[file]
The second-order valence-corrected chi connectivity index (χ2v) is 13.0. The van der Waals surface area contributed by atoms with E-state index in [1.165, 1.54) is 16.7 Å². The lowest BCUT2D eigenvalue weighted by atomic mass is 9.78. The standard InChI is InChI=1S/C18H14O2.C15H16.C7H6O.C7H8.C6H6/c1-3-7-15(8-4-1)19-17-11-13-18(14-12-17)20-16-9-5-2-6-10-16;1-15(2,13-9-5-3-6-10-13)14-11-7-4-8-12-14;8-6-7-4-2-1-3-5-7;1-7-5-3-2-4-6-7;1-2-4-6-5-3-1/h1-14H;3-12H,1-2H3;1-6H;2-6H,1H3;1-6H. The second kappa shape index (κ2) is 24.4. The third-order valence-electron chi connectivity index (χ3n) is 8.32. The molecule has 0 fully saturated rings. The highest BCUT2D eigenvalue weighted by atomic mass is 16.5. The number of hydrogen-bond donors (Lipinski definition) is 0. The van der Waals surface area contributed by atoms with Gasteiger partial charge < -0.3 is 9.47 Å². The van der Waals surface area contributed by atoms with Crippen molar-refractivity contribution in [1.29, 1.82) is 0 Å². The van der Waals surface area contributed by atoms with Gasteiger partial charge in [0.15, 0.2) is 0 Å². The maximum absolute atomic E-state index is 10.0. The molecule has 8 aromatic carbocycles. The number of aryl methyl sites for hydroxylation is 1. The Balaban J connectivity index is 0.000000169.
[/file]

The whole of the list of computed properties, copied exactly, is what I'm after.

The second-order valence-corrected chi connectivity index (χ2v) is 13.0. The van der Waals surface area contributed by atoms with E-state index in [1.165, 1.54) is 16.7 Å². The lowest BCUT2D eigenvalue weighted by atomic mass is 9.78. The standard InChI is InChI=1S/C18H14O2.C15H16.C7H6O.C7H8.C6H6/c1-3-7-15(8-4-1)19-17-11-13-18(14-12-17)20-16-9-5-2-6-10-16;1-15(2,13-9-5-3-6-10-13)14-11-7-4-8-12-14;8-6-7-4-2-1-3-5-7;1-7-5-3-2-4-6-7;1-2-4-6-5-3-1/h1-14H;3-12H,1-2H3;1-6H;2-6H,1H3;1-6H. The second kappa shape index (κ2) is 24.4. The third-order valence-electron chi connectivity index (χ3n) is 8.32. The molecule has 0 fully saturated rings. The highest BCUT2D eigenvalue weighted by atomic mass is 16.5. The number of hydrogen-bond donors (Lipinski definition) is 0. The van der Waals surface area contributed by atoms with Gasteiger partial charge < -0.3 is 9.47 Å². The van der Waals surface area contributed by atoms with Crippen molar-refractivity contribution in [1.29, 1.82) is 0 Å². The van der Waals surface area contributed by atoms with Gasteiger partial charge in [0.15, 0.2) is 0 Å². The maximum absolute atomic E-state index is 10.0. The molecule has 8 aromatic carbocycles. The number of aryl methyl sites for hydroxylation is 1. The Balaban J connectivity index is 0.000000169.